May Make A Slight Jumping Movement or “Popcorn” When They Are Excited

Credit: AnimalTV / YouTube.com

With guinea pigs’ cute nature, it is also expected of them to have some quirky actions. A delightful action they do is they ‘Popcorn’ when they get excited.

Guinea pigs commonly ‘popcorn’ when joyful or excited. Happiness is the most common motivation for guinea pigs to popcorn. To clarify further, often the guinea pig switches course and squeaks.

They can resemble a thrashing stallion. Popcorning refers to the suddenness of the jump. Don’t worry if they suddenly have a seizure, it’s probably just excitement. 

Only Sleep For Short Periods And Active For 20 Hours A Day

The more we learn about the sleeping habits of guinea pigs, the more intriguing they are! The average guinea pig sleeps for four hours and is awake for the majority of the day.

Even when sleeping, guinea pigs only close their eyes briefly or not at all. They aren’t out at night or day.

Guinea pigs live 5–6 years on average but can live much longer. Guinea pigs, like other prey animals, are always on guard. They may have grown swiftly if born with their eyes open due to lack of sleep and movement.

Eat Lots And Poop More Than 100 Poop Per Day

Because they are foragers, Guinea pigs are always hungry. They are constantly on the lookout for food. Guinea pigs are usually hungry because they are herbivores.

When they consume a lot of food, they produce a lot of feces. Guinea pigs eating excrement is a normal phenomenon. They eat to get critical nutrients including fiber and vitamins C and K. 

Guinea Pigs Are Intelligent and Can Learn Tricks

Guinea pigs are smart rodents that can be taught many different things. They don’t like monotony. You’ll see right away that they’re smart and curious.

So, how clever are guinea pigs? It is a good sign that guinea pigs are smart when they can learn quickly and easily.

You don’t have to show this animal again how to find a treat in a toy. It already knows. In order for your guinea pig to learn new skills, you need to be patient.

Sows Will Share Parenting Duties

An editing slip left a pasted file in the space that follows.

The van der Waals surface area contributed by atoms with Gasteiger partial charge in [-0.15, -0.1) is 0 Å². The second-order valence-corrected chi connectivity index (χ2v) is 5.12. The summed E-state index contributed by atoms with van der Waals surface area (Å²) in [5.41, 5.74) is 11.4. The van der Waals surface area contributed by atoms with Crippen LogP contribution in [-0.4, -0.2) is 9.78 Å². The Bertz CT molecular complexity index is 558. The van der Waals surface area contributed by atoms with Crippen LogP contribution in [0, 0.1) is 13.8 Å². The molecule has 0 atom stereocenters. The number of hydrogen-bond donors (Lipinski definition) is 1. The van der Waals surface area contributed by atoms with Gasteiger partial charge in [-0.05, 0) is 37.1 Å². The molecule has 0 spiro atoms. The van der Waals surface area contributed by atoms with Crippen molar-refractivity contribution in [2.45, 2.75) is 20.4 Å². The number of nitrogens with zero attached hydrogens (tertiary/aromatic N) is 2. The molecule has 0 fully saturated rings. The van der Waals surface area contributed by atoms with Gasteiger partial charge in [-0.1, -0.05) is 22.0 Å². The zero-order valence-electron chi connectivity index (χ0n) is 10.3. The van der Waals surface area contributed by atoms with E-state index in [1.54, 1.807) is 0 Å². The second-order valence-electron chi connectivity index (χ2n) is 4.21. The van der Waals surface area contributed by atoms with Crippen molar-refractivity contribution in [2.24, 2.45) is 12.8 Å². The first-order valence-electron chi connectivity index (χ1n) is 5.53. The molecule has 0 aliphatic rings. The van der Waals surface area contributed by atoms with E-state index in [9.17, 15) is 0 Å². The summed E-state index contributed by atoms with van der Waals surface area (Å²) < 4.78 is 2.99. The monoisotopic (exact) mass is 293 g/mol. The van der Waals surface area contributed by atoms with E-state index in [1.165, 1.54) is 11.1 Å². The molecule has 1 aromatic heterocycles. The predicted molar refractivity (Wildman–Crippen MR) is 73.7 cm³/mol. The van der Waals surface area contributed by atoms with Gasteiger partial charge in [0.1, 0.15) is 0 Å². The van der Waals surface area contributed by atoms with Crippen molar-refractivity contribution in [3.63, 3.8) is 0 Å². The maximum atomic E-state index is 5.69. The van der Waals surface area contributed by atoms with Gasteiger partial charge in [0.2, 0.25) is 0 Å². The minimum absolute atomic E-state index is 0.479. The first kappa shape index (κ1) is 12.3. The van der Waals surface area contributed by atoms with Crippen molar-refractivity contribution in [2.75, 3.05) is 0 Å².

When two sows are in a bond, they often share parental duties with other sows. Even though non-lactating sows don’t seem to care about the pups, all lactating sows will feed them.

These women are very good mothers, but some of the younger ones may not be ready for the responsibility of being a parent just yet.

It’s possible for Guinea Pigs to leave their pups when they’re pregnant and having babies if they’re stressed out too much. 

They’re Good at Mask Their Illnesses 

Because they are prey animals, Guinea pigs experience pain but do not display any apparent signals of distress, resulting in their suffering for long periods of time before being recognized.

Changes in usual behaviour might be a warning indication of disease or pain in the early stages. As a result, it is critical to be familiar with their daily routines and to examine them on a frequent basis.

Guinea Pigs Were Used Heavily for experiments

The West’s love for this rodent has skyrocketed. So specialists started researching them. Mice and guinea pigs were still used. Science recognized them throughout the nineteenth and twentieth centuries.

During this time period, they were widely utilized as test subjects. Mice and rats have mostly replaced it. Even so, they are still used in disease research. Animals that need vitamin C like humans are appropriate for testing.


Guinea pigs are interesting animals. These creatures are full of fascinating tidbits, some of which may have a major effect on the treatment they acquire in captivity.

Before making the decision to bring home one of these fascinating creatures, Vets often urge new owners and existence once to educate themselves as much as possible about them.

Many people underestimate the difficulty of raising them but in the end, they make good companions don’t they?